Chileans poured into the country's main squares Sunday night after a majority voted to draft a new constitution. Over three-fourths of voters have chosen to scrap the country's dictatorship-era constitution in favor of a new charter written by citizens.
As votes were counted on live television, spontaneous parties broke out, drivers honked their horns, others banged pots and pans. It was a full-circle moment for protesters who gathered here just last year demanding social reforms. Many Chileans expressed hopes that the new charter will guarantee more equal rights to healthcare, pensions and education.
"If it were not for the brave young people who fought for us, no one would have gone out onto the street. I wanted this to happen for a long time and it happened and thanks to them! Today we win," said Juan Pablo Naranjo, a demonstrator at Sunday's celebrations.
Fireworks rose above a crowd of tens of thousands of jubilant people singing in unison as the word "rebirth" was beamed onto a tower above in Santiago's Plaza Italia. The flag of the country's indigenous Mapuche people was seen flown proudly, as they will seek greater recognition under the new charter.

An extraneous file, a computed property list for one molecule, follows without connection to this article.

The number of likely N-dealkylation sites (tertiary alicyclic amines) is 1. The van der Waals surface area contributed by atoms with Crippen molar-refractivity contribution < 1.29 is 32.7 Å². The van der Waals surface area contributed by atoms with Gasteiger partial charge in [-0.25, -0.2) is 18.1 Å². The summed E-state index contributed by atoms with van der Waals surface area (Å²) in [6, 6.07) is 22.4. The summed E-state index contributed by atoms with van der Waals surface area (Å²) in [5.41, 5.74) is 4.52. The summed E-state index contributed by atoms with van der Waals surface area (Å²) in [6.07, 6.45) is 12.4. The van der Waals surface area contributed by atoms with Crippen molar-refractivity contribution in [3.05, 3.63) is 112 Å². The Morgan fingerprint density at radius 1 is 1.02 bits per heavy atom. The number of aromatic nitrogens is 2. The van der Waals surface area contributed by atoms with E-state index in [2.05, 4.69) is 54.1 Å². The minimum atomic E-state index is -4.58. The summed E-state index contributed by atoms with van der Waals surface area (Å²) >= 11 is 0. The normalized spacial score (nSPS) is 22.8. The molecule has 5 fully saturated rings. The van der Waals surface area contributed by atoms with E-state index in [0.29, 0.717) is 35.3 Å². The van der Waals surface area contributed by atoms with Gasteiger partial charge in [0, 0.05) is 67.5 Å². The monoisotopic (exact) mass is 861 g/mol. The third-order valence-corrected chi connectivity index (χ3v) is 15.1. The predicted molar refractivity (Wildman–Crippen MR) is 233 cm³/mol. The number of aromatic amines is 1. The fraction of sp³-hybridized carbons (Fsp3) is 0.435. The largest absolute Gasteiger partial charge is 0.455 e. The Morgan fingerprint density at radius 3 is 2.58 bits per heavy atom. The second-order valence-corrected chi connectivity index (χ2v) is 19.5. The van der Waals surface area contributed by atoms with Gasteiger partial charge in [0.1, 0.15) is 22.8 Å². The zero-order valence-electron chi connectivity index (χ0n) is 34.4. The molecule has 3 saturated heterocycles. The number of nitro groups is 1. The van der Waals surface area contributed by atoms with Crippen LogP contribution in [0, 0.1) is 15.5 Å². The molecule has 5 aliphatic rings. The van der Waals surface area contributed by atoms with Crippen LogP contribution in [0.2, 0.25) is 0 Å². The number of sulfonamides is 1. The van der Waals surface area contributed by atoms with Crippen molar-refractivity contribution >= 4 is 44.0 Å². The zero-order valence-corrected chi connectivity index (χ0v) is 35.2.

President Sebastian Pinera, whose approval rating plummeted after protests escalated in 2019, said from now on they should unite behind a new text that can provide "a home for everyone."
"Today citizens and democracy have triumphed, today unity has prevailed over division and peace over violence. And this is a triumph for all Chileans who love democracy, unity and peace."
Four fifths of voters said they wanted the new constitution to be drafted by a specially-elected body of citizens, made up of half women and half men, over a mixed convention of lawmakers.
Members of a 155-seat constitutional convention will be voted in by April of next year. They will have up to a year to agree to a draft text, with proposals approved by a two-thirds majority. Chileans will then vote again on whether they accept the text or want to revert to the previous constitution.